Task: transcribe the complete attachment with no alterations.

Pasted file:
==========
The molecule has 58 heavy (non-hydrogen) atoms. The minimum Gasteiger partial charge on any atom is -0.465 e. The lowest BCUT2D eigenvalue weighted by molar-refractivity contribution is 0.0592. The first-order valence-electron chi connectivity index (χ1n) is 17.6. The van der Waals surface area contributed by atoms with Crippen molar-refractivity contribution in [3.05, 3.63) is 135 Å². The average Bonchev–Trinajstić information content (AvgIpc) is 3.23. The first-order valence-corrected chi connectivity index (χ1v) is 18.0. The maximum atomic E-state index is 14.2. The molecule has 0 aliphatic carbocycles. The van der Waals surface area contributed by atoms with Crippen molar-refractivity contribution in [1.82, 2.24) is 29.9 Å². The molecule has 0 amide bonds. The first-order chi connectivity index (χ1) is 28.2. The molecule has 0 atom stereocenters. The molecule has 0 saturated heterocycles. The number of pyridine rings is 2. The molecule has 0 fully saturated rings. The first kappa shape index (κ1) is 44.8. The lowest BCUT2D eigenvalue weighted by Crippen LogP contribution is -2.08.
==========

The molecule has 58 heavy (non-hydrogen) atoms. The minimum Gasteiger partial charge on any atom is -0.465 e. The lowest BCUT2D eigenvalue weighted by molar-refractivity contribution is 0.0592. The first-order valence-electron chi connectivity index (χ1n) is 17.6. The van der Waals surface area contributed by atoms with Crippen molar-refractivity contribution in [3.05, 3.63) is 135 Å². The average Bonchev–Trinajstić information content (AvgIpc) is 3.23. The first-order valence-corrected chi connectivity index (χ1v) is 18.0. The maximum atomic E-state index is 14.2. The molecule has 0 aliphatic carbocycles. The van der Waals surface area contributed by atoms with Crippen molar-refractivity contribution in [1.82, 2.24) is 29.9 Å². The molecule has 0 amide bonds. The first-order chi connectivity index (χ1) is 28.2. The molecule has 0 atom stereocenters. The molecule has 0 saturated heterocycles. The number of pyridine rings is 2. The molecule has 0 fully saturated rings. The first kappa shape index (κ1) is 44.8. The lowest BCUT2D eigenvalue weighted by Crippen LogP contribution is -2.08.